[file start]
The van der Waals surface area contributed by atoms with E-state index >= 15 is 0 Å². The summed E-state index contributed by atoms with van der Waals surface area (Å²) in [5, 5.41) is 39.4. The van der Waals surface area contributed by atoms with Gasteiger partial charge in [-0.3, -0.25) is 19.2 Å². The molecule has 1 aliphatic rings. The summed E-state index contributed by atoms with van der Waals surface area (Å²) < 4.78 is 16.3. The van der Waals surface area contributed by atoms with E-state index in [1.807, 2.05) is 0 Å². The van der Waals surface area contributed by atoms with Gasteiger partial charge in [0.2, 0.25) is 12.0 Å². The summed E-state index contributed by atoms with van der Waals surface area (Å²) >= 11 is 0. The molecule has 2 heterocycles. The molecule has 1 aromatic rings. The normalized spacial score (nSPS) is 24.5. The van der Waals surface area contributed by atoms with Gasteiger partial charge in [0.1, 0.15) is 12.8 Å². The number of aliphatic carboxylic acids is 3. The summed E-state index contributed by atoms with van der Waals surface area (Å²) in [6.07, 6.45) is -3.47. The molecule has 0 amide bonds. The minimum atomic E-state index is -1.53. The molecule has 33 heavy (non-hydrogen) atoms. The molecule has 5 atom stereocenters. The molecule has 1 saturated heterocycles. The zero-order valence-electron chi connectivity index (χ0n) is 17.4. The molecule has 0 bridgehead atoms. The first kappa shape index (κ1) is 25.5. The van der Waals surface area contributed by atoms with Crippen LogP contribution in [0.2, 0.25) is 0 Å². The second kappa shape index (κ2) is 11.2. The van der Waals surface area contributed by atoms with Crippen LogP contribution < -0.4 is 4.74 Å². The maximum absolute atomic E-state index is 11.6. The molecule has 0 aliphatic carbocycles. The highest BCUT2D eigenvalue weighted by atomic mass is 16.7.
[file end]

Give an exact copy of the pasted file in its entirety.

The van der Waals surface area contributed by atoms with E-state index >= 15 is 0 Å². The summed E-state index contributed by atoms with van der Waals surface area (Å²) in [5, 5.41) is 39.4. The van der Waals surface area contributed by atoms with Gasteiger partial charge in [-0.3, -0.25) is 19.2 Å². The molecule has 1 aliphatic rings. The summed E-state index contributed by atoms with van der Waals surface area (Å²) < 4.78 is 16.3. The van der Waals surface area contributed by atoms with E-state index in [1.807, 2.05) is 0 Å². The van der Waals surface area contributed by atoms with Gasteiger partial charge in [0.2, 0.25) is 12.0 Å². The summed E-state index contributed by atoms with van der Waals surface area (Å²) >= 11 is 0. The molecule has 2 heterocycles. The molecule has 1 aromatic rings. The normalized spacial score (nSPS) is 24.5. The van der Waals surface area contributed by atoms with Gasteiger partial charge in [0.1, 0.15) is 12.8 Å². The number of aliphatic carboxylic acids is 3. The summed E-state index contributed by atoms with van der Waals surface area (Å²) in [6.07, 6.45) is -3.47. The molecule has 0 amide bonds. The minimum atomic E-state index is -1.53. The molecule has 33 heavy (non-hydrogen) atoms. The molecule has 5 atom stereocenters. The molecule has 1 saturated heterocycles. The zero-order valence-electron chi connectivity index (χ0n) is 17.4. The molecule has 0 bridgehead atoms. The first kappa shape index (κ1) is 25.5. The van der Waals surface area contributed by atoms with Crippen LogP contribution in [0.2, 0.25) is 0 Å². The second kappa shape index (κ2) is 11.2. The van der Waals surface area contributed by atoms with Crippen LogP contribution < -0.4 is 4.74 Å². The maximum absolute atomic E-state index is 11.6. The molecule has 0 aliphatic carbocycles. The highest BCUT2D eigenvalue weighted by atomic mass is 16.7.